The other day I was speaking with a friend who said, “I want to travel, but I can’t do it now since I’m just a student.”
She had the sense, as many do, that the time to do what she wants will come “eventually.”
But what if it doesn’t.
To be a young person and, especially, to be a student is to be continually asked by others about what you hope and plan to do in the future.
Many years ago, I read this excerpt in Henri Nouwen’s book Aging: the Fulfillment of Life that has remained with me:
Not too long ago a thirty-two-year-old, good-looking, intelligent man, full of desire to live a creative life, was asked: “Jim, what are your plans for the future?” And when he answered: “I want to work with he elderly and I am reading and studying to make myself ready for the task,” they looked at him with amazement and puzzlement. Someone said, “But Jim, don’t you have anything else to do?” Another suggested, “Why don’t you work with the young? You’ll really be great with them.” Another excused him more or less, saying: “Well, I guess you have a problem which prevents you from pursuing your own career.” Reflecting on these responses, Jim said: “Some people make me feel like I have become interested in a lost cause, but I wonder if my interest and concern do not touch off in others a fear they are not ready to confront, the fear of becoming an old stranger themselves.”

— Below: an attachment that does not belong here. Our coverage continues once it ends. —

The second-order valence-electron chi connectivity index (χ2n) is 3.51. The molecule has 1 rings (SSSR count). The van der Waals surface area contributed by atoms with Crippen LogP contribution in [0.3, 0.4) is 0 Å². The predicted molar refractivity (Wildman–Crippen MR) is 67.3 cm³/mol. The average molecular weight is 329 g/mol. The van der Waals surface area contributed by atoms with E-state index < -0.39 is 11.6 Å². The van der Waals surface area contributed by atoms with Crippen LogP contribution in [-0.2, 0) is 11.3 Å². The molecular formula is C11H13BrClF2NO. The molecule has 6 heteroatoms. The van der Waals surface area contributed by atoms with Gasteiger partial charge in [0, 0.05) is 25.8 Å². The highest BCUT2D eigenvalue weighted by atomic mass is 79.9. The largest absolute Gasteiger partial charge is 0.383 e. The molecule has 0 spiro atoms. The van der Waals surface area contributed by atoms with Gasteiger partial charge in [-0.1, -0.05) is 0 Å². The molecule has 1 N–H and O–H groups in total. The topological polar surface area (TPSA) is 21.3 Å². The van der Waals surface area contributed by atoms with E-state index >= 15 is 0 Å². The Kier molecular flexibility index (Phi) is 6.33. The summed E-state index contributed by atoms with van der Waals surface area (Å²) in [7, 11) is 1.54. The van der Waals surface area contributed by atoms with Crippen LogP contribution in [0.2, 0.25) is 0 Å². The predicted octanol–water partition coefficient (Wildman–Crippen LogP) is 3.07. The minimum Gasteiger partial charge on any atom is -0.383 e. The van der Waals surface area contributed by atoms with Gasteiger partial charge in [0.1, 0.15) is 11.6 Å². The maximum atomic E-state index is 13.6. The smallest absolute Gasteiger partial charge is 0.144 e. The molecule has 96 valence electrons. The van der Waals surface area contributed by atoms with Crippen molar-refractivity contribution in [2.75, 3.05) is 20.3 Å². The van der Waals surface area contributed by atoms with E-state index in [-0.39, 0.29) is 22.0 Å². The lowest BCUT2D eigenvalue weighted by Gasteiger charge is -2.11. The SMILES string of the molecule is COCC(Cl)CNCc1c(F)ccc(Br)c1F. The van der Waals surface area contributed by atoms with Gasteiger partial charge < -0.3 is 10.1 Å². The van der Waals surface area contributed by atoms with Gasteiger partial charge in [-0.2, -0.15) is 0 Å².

“I render my thanks and return to my work, to the blank page which every day awaits us poets so that we shall fill it with our blood and our darkness, for with blood and darkness poetry is written, poetry should be written.”
Imagine hearing those words at the conclusion of a brief speech by a laureate of the Nobel Prize in Literature at an extravagant banquet.
Pablo Neruda, who died on September 23, 1973, was a poet and diplomat from Chile who, in 1971, received this prize.
Here is an excerpt from his acceptance speech:
Today my friend Max told me the story of a turning point in his life.
It was summer vacation and he was a seventeen-year-old teaching English in Spain at a camp for boys.
During the camp, he came across this prayer card with a short description of Venerable Montse Grases, a young woman who “knew how to find God in the loving fulfillment of her work and study duties, in the small things of each day.”
Montse had been diagnosed with bone cancer as a teenager and, “throughout her illness, she never lost her infectious cheerfulness or her capacity for friendship.”
Max was totally struck by the fact that Montse died when she was 17 – the same age he was then.
Today is the feast of St. Joseph the Worker and this post examines Pope Francis’ beautiful Apostolic Letter “With A Father’s Heart” to explore the practical ways in which we can see work as a context for self-gift through which we fulfill the meaning of our lives.
I have organized the themes of the letter into the following eight categories. Each category begins with a excerpt from the letter and then includes a question or two for our contemplation of some possible practical applications.
1. Names and Relationships: